An hourly rate of $275 may seem much too high or much too low depending on your practice area and reasonable market rates in your location.  You should consider a similar analysis as you carefully plan out your next associate hire.


Now, it is important to keep in mind that there are other more affordable, accessible and flexible hiring options for law firms in 2023 and beyond.  Working with a contract lawyer aka freelance lawyer aka remote associate can be a smarter staffing solution than a full-time associate for a lot of reasons.

First, freelance attorneys don’t have overhead costs tied to them. There are no benefits, insurance, equipment, or salaries to commit to when hiring a freelancer, and the freelancer will only work when you need them to.

You can have them help you on a full-time or part-time basis depending on your needs.  So if you don’t have as much work in any given month, you’ll have no overhead as you would an employee.  No salary, health insurance, retirement, or other benefit costs.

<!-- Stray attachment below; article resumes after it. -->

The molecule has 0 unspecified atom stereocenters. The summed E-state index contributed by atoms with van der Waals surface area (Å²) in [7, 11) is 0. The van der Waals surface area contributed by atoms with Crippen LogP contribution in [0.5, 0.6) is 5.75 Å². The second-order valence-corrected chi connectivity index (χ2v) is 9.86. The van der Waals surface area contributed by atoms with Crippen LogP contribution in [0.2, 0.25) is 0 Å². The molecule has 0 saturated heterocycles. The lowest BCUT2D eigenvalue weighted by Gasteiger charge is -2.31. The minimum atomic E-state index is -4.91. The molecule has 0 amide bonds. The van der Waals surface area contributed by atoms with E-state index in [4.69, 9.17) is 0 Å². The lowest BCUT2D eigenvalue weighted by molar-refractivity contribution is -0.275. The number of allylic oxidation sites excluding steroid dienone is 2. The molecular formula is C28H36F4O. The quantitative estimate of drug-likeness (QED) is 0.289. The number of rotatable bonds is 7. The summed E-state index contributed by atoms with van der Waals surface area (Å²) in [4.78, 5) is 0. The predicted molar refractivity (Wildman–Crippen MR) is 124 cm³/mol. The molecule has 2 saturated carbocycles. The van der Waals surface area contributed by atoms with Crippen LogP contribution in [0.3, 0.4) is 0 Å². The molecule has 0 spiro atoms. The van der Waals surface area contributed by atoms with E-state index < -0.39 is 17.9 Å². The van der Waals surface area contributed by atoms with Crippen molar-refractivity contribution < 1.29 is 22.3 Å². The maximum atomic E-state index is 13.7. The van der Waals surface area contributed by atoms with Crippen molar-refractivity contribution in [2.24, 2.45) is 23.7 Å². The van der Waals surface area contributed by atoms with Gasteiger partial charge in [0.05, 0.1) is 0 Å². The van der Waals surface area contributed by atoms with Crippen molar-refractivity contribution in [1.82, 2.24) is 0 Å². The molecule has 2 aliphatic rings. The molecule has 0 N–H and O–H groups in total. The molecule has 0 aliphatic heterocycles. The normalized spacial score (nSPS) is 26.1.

Another benefit is that working with a remote associate often allows you to connect with a seasoned lawyer who can do the legal work without training or hand holding.  You – and your client – can benefit from the attorney’s years of experience.

Last, with outsourcing you don’t have to worry about the natural fluctuations in your work volume.  If you aren’t busy, don’t send any work to the freelancer.  If you are slammed, you can connect with multiple freelance attorneys to get the immediate help you need.


At LAWCLERK, we know a thing or two (or many!) about hiring associates.  That’s why we have built a variety of tools to help busy attorneys get more work done.

Have questions?  Feel free to reach out to us by email or by phone at 725-272-2999.  Or you can book a time to speak with us about your firm’s needs – just click HERE.

Kristin Tyler, Co-Founder Lawclerk

Kristin Tyler, Co-Founder Lawclerk